Testing of Business Process Implementations
There is no well-defined framework or solution when it comes to a testing strategy for BPM implementation. Testing methodology, to a great extent depends on the specific implementation (available points of interception, data protocols, transport protocols, traceability of business and design requirements etc.). In other words, not all BPM implementations are exact in nature. However, there are two major focus points when it comes to testing a BPM implementation
(a) Service level validation
(b) Business Process / Integration validation
Service level validation focuses on validating the service as a standalone entity. Tools exist which facilitate the automated validation of the functionality embedded behind the end point url. Some of the common tools are IBM RIT, CA LISA, HP Service Test, Parasoft SOATest, and Infosys IP Middleware Testing Solution. It has been witnessed in several engagements and projects that focus should not only be on the functional aspects of the service, but also on the performance, security and governance aspects. This helps in shift left of the entire validation process.
Business Process validation focuses on orchestration testing or choreographic validation of composite services. It doesn't stop at validating the routing logic alone. There is much more. Business Process validation is often not done using the Presentation tier. This means that the test requirements, tools and strategy are not going to be the same as used in Functional Presentation Tier testing. Key advantages with the process layer testing are:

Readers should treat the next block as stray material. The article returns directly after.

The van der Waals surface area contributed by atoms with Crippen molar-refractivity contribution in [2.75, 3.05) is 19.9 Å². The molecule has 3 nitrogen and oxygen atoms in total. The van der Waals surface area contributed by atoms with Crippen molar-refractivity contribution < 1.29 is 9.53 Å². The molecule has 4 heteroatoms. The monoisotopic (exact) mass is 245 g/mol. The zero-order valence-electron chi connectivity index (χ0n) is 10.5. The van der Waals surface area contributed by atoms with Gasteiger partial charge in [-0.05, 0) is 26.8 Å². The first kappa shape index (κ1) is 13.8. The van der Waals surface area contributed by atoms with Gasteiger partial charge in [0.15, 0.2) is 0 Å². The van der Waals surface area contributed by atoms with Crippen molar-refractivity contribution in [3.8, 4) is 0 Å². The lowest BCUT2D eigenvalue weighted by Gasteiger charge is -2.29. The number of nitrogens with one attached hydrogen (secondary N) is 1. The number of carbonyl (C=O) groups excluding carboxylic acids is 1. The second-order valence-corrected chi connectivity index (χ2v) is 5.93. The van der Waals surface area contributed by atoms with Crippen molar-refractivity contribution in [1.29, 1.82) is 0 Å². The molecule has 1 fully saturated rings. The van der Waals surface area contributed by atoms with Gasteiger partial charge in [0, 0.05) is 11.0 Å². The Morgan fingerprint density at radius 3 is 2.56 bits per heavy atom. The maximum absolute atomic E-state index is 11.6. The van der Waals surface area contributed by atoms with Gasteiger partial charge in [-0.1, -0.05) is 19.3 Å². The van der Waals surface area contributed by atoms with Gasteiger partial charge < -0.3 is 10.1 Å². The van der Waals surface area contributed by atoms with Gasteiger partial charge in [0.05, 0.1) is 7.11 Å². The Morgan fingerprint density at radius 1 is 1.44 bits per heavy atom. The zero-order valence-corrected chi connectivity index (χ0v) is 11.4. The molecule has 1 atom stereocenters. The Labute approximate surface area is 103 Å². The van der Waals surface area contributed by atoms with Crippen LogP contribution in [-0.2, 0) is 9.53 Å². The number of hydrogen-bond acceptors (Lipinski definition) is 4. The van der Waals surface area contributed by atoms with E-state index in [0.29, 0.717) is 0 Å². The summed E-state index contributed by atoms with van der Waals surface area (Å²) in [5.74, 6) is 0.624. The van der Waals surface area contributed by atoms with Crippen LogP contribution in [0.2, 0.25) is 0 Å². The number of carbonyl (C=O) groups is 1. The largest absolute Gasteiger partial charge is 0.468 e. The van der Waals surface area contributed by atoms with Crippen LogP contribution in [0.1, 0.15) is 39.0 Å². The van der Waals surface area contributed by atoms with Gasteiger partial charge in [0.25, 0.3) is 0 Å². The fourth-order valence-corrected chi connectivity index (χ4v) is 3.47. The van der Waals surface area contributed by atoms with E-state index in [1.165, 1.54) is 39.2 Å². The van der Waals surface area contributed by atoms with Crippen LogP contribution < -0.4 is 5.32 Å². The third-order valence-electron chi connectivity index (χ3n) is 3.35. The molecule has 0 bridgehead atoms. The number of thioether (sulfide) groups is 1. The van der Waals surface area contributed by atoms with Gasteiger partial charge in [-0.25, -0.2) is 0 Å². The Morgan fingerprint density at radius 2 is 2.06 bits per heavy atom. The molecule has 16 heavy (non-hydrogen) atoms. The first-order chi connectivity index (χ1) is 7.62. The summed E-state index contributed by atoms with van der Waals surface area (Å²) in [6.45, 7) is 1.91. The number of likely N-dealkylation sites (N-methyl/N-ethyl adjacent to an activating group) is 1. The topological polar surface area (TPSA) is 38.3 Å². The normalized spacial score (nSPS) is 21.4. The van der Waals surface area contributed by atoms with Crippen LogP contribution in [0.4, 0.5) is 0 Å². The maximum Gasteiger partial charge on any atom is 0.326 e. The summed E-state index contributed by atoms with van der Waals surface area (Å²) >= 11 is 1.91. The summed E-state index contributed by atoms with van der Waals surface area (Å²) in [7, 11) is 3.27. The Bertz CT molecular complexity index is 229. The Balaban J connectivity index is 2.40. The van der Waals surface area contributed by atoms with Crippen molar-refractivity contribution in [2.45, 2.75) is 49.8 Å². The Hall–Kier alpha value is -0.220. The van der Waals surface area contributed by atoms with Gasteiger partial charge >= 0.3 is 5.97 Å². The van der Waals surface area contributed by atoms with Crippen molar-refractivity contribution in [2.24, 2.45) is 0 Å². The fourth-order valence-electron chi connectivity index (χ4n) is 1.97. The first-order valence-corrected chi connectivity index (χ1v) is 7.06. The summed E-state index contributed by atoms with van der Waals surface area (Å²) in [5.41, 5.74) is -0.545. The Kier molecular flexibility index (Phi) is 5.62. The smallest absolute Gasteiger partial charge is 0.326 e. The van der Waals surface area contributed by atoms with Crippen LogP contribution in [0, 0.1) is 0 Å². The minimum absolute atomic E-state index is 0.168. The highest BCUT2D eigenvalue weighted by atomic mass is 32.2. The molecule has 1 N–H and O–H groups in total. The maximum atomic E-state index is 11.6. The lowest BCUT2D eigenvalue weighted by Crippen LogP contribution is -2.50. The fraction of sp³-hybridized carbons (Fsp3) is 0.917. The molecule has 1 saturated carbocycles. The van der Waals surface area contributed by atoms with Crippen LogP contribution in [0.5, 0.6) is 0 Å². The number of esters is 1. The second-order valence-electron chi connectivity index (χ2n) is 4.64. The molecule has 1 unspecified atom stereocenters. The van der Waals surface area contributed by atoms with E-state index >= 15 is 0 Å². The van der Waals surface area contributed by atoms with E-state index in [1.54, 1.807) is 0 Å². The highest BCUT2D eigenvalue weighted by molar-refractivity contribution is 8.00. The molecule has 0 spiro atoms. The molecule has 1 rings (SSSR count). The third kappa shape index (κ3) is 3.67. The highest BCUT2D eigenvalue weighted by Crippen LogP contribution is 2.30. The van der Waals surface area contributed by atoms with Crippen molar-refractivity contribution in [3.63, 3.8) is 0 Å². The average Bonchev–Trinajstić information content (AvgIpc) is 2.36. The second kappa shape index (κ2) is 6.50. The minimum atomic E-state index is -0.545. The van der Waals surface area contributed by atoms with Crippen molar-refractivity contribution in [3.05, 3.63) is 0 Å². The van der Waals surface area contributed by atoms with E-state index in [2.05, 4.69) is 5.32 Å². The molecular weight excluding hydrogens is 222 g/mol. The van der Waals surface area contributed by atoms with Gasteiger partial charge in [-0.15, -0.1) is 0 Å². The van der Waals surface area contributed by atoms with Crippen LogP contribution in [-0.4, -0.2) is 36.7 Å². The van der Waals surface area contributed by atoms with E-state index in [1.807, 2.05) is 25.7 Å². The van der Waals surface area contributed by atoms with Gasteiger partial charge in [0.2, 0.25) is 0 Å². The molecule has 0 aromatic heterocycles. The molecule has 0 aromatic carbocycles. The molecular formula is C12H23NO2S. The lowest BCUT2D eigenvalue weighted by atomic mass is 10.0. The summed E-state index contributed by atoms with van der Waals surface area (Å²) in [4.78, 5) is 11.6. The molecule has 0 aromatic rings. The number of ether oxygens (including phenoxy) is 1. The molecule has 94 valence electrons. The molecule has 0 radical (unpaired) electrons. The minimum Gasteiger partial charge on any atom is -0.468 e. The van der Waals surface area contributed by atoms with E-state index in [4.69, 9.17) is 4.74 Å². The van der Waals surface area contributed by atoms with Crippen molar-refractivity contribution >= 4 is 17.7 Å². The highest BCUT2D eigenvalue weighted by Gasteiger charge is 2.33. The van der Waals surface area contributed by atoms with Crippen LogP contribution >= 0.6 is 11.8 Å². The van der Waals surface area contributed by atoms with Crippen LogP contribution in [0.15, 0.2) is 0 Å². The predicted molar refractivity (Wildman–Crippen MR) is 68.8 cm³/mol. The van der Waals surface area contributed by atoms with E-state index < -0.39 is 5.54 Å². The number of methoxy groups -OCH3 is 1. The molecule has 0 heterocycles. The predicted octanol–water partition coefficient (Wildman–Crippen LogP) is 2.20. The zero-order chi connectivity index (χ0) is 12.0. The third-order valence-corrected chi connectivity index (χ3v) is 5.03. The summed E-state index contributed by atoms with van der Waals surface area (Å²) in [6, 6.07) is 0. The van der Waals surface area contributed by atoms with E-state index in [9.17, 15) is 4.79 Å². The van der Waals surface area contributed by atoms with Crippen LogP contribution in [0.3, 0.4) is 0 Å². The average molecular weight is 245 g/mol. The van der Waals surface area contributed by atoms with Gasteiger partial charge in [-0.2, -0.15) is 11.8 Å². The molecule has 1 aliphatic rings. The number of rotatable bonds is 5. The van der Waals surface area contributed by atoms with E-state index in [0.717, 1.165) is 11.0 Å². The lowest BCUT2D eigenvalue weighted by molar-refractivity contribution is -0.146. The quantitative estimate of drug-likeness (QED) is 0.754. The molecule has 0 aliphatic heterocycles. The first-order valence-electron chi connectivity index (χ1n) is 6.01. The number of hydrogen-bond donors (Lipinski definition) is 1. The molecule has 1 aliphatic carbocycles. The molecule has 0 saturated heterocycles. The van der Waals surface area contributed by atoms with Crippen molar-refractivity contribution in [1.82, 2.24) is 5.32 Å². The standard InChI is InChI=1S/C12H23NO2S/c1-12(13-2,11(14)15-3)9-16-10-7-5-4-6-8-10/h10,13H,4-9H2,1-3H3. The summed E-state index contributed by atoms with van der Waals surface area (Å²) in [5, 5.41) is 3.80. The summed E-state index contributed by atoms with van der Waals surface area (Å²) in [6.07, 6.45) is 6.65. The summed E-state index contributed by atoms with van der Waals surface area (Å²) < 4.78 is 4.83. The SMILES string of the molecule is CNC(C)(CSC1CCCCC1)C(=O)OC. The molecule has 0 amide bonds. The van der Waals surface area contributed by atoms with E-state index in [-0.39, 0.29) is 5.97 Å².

(a) Early Defect Detection
(b) Reduced analysis
Below graph shows the defect detection pattern for two similar projects, where a white box testing for the Business Process Layer was done (Project A) and where it was not done (Project B). We can see that testing is halted by the critical 1 or 2 middle tier defects on the initial days in Project B (black box testing).
Figure 1: Defect Detection Pattern
The defects in BPM testing are 'pin point' defects. They are isolated and the defective flow / attribute is pin pointed. This is different from the black box testing defects, where majority of the defects in the middle tier manifest as 'page not found' or 'service not available' to the end user.
To conclude, Business Process Method implementation requires a different testing strategy. The test strategy, to a great extent depends on the underlying technology architecture. Plugging in 3rd party BPM products from vendors like IBM, TIBCO and Pega will help eliminate the redundant development efforts to a great extent (more on the different BPM products in my next blog). Industry specific products are also available from most of these vendors. Nevertheless, validation of the integrated middle tier is of utmost importance as the architectural landscape DNA of every enterprise is different.